The major contribution to various radiation exposure received by mankind comes from natural radiation. Some environmental change caused by human beings and some activities of mankind may decrease or increase the radiation exposure level from natural radiation. China has about 18000 km coast line and the inland water transportation is very flourishing. According to statistic data from Ministry of Transportation in 1988, the turnover in that year was about 2 x 10 10 man·km. The total number of fisherman for inshore fishing was nearly two millions reported by Ministry of Farming, Animal Husbandry and Fishery. We measured exposure dose rates over 212 points in six typical shipping lines of inshore lines and inland rivers, and the distance was 5625 km. The average natural radiation exposure dose rate received by travellers in each shipping line was calculated. From that the assessment of collective dose equivalent for passengers by water and fishermen was derived. The value is 32.7 man·Sv for passengers and 265.3 man·Sv for fishermen

  14. BEYOND THE BLOG: THE NETWORKED SELF OF TRAVEL BLOGGERS ON TWITTER

    Directory of Open Access Journals (Sweden)

    Deepti Ruth Azariah

    2012-06-01

    Full Text Available Studies of the use of social media in tourism rarely discuss various tools in conjunction with each other. The growth of Twitter has attracted the attention of tourism researchers interested in the platform as a marketing tool and a source of information about consumers (Claster, Cooper, & Sallis, 2010; Hay, 2010. Similar studies of travel blogs largely focus on what tourists say about destinations and their own experiences (Akehurst, 2009; Bosangit, McCabe, & Hibbert, 2009; Schmallegger & Carson, 2008. Blogs in general, and travel blogs in particular, are widely regarded as providing credible information about their authors. Both the content and formal features of these online narratives shape the self-presentation and positioning of their authors as bloggers. Given that blogs are increasingly "distributed" (Helmond, 2010 and that independent travel bloggers often link to other platforms, it is necessary to consider author-created content beyond the blog to understand the presentation of what Papacharissi (2010 calls a "networked self." Drawing on the theories of Bakhtin and Goffman, which have informed previous analyses of blogs, and Dann’s (1996 concept of tourist discourse, this paper argues that the Twitter pages of independent travel bloggers extend the self-presentation in their blogs. In particular, it focuses on how travel bloggers use specific conventions, formal features, and narrative techniques of Twitter to express a networked self and reiterate themes of the blog. Through a random selection and textual analysis of various messages it finds that while there is some mention of the travel experience, the various conventions and conversations on Twitter are self-presentational elements that generally strengthen the authors’ position as travel bloggers. The characteristic narrative techniques of Twitter also reveal tensions between the discourses of travel and tourism. The networked self of the independent travel blogger is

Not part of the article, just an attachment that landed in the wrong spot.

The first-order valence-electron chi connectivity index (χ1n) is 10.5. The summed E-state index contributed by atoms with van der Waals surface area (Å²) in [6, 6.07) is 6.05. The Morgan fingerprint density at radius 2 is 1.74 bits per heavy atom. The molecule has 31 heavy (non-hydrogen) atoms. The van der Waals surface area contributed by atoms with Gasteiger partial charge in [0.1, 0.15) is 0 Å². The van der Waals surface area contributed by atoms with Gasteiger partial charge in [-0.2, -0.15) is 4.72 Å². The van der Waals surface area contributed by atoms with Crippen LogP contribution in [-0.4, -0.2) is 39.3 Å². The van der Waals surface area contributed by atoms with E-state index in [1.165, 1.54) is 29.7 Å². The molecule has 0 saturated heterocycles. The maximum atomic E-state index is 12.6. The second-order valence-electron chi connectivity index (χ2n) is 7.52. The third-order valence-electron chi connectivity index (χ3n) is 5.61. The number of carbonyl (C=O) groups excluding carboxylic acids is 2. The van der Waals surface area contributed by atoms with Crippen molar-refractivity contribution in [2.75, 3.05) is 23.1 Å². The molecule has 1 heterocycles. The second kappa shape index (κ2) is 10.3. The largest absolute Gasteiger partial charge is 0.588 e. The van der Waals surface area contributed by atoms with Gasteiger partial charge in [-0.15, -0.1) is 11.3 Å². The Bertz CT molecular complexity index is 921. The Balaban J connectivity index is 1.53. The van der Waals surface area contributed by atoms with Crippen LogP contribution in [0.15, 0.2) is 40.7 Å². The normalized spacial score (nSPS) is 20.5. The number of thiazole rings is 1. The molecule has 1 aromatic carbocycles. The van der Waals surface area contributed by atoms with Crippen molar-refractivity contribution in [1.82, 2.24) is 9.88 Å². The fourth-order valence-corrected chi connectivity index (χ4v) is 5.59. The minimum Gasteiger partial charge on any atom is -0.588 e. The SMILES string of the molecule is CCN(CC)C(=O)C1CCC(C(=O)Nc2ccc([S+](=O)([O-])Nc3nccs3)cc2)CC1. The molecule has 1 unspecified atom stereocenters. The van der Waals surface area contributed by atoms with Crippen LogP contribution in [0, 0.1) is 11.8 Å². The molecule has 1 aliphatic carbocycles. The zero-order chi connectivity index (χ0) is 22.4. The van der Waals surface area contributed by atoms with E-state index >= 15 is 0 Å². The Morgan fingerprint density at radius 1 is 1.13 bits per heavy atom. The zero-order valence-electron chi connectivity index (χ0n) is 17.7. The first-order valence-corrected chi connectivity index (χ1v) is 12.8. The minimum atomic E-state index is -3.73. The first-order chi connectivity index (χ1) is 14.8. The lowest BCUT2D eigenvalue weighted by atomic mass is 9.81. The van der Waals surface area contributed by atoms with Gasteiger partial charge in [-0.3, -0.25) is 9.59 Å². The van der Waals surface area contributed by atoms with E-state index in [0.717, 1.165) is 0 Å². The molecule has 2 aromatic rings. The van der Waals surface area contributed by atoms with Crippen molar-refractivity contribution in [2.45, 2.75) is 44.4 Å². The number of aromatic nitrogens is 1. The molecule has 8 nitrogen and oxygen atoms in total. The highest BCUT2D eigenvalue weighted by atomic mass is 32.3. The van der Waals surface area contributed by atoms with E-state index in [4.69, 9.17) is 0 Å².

15. What are the health benefits of active travel? A systematic review of trials and cohort studies.

    Directory of Open Access Journals (Sweden)

    Lucinda E Saunders

    Full Text Available BACKGROUND: Increasing active travel (primarily walking and cycling has been widely advocated for reducing obesity levels and achieving other population health benefits. However, the strength of evidence underpinning this strategy is unclear. This study aimed to assess the evidence that active travel has significant health benefits. METHODS: The study design was a systematic review of (i non-randomised and randomised controlled trials, and (ii prospective observational studies examining either (a the effects of interventions to promote active travel or (b the association between active travel and health outcomes. Reports of studies were identified by searching 11 electronic databases, websites, reference lists and papers identified by experts in the field. Prospective observational and intervention studies measuring any health outcome of active travel in the general population were included. Studies of patient groups were excluded. RESULTS: Twenty-four studies from 12 countries were included, of which six were studies conducted with children. Five studies evaluated active travel interventions. Nineteen were prospective cohort studies which did not evaluate the impact of a specific intervention. No studies were identified with obesity as an outcome in adults; one of five prospective cohort studies in children found an association between obesity and active travel. Small positive effects on other health outcomes were found in five intervention studies, but these were all at risk of selection bias. Modest benefits for other health outcomes were identified in five prospective studies. There is suggestive evidence that active travel may have a positive effect on diabetes prevention, which may be an important area for future research. CONCLUSIONS: Active travel may have positive effects on health outcomes, but there is little robust evidence to date of the effectiveness of active transport interventions for reducing obesity. Future evaluations of such